Obama on Paris Climate Accord: ‘History Will Judge Today as a Turning Point For Our Planet’

By Patrick Goodenough | October 5, 2016 | 7:33 PM EDT

President Obama speaks in the White House rose garden on Wednesday, October 5, 2016 on the Paris climate agreement. (Photo: White House)

(CNSNews.com) – “History will judge today as a turning point for our planet,” President Obama tweeted Wednesday, as the international community met the ratification threshold required to make the Paris climate accord a reality. It will enter into force in 30 days’ time – four days before the U.S. election.

In a televised address from the White House rose garden, the line was tempered somewhat, with the president saying, “If we follow through on the commitments that this Paris agreement embodies, history may well judge it as a turning point for our planet.”

Ratification by the European Union crossed the second of two thresholds needed for the ambitious climate accord to enter into force – ratification by countries together accountable for 55 percent of total emissions of the greenhouse gases blamed for global warming. The other requirement – ratification by at least 55 nations – had already been met.

The Paris agreement aims to prevent average global temperatures from rising more than two degrees Celsius above pre-industrial levels through carbon emission reduction and other measures.

“The Paris agreement alone will not solve the climate crisis,” Obama conceded. “Even if we meet every target embodied in the agreement, we’ll only get to part of where we need to go. But make no mistake, this agreement will help delay or avoid some of the worst consequences of climate change.”

He said the agreement will help countries reduce their “dangerous carbon emissions,” and encourage “high-tech, low-carbon investment and innovation at a scale that we’ve never seen before.”

“So this gives us the best possible shot to save the one planet we’ve got.”

Obama joined the Paris accord early last month by executive order. Administration officials essentially argued that it is not a treaty requiring Senate advice and consent, but amounts rather to extension of existing obligations in the U.N. Framework Convention on Climate Change (UNFCCC), which the Senate already ratified in 1992.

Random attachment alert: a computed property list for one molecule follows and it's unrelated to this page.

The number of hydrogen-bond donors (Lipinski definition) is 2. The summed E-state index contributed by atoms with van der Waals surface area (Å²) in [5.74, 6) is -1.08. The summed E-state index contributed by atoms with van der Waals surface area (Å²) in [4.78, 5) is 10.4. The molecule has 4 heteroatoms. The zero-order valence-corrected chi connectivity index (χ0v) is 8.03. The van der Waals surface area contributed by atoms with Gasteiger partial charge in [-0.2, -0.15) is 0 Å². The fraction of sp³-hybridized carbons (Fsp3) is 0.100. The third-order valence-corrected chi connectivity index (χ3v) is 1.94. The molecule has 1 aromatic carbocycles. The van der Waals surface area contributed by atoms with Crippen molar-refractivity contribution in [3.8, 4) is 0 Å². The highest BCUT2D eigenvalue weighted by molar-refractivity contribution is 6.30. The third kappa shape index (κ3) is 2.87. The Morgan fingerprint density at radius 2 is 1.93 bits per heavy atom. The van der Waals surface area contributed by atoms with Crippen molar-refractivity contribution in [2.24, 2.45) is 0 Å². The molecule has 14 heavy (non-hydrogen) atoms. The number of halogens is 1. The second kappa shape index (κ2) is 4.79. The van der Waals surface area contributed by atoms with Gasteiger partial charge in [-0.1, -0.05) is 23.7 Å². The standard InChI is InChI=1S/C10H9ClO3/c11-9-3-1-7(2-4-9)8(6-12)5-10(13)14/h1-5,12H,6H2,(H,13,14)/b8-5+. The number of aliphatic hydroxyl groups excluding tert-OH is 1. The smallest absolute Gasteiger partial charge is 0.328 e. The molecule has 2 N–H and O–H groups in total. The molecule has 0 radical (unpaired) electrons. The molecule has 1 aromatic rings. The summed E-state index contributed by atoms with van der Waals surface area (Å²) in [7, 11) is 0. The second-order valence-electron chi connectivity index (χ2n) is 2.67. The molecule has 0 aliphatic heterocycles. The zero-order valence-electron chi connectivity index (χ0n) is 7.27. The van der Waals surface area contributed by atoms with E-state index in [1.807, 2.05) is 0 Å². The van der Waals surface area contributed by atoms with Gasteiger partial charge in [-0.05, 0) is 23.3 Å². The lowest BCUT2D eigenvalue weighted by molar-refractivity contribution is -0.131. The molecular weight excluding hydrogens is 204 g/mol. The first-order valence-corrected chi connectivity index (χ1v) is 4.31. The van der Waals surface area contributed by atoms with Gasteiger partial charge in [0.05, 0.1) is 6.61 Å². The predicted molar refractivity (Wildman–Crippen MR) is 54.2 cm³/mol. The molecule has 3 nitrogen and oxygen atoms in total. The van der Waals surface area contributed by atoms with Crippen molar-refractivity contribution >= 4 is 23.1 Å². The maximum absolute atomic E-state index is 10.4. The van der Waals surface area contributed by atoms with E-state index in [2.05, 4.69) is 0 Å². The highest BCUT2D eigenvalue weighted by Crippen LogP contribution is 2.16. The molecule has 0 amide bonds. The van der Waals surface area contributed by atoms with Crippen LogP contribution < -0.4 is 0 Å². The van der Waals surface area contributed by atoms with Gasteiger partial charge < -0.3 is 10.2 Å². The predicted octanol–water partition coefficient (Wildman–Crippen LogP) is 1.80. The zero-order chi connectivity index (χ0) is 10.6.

In response to Wednesday’s developments, Speaker Paul Ryan accused Obama of acting unlawfully, and in a way that threatens the U.S. economy and jobs.

The Paris climate deal would be disastrous for the American economy. It carelessly throws away the great gains that the United States has made over the past decade in energy development,” he said in a statement.

“The abundant, low-cost energy that we have unlocked will now be shut in the ground, eliminating the economic growth and jobs that come with development. The result will be higher energy costs for Americans – which will be especially painful for the poorest among us.”

“Furthermore, President Obama has once again acted unlawfully by signing an international treaty without Senate ratification, as required by the Constitution,” Ryan said.

 

Republican presidential nominee Donald Trump earlier this year vowed to reject (“cancel”) the Paris accord if he wins November’s election.

But with the agreement now set to take effect before the next president in inaugurated, even should he be that president and intend to meet that pledge, a U.S. withdrawal could not take place for four years.

The accord says no party may apply to withdraw within the first three years of its entry into force, and that written notice of withdrawal will only take effect another 12 months later.

Secretary of State John Kerry, who in his current role and during a long Senate career championed the campaign against global warming, hailed the agreement’s imminent entry into force.

“For many years, scientists have been warning us that climate change is real, it is happening now, and, barring global action to change the course our planet is on, it will have devastating impacts in nearly every corner of the world,” Kerry said.

“As someone who has spent the better part of my professional life focused on fighting climate change, I have seen the global community begin to heed that warning time and again, only to fall far short of the kind of worldwide action that will make a difference.

Today it is crystal clear that we have finally woken up.”


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Patrick Goodenough
Patrick Goodenough
Spencer Journalism Fellow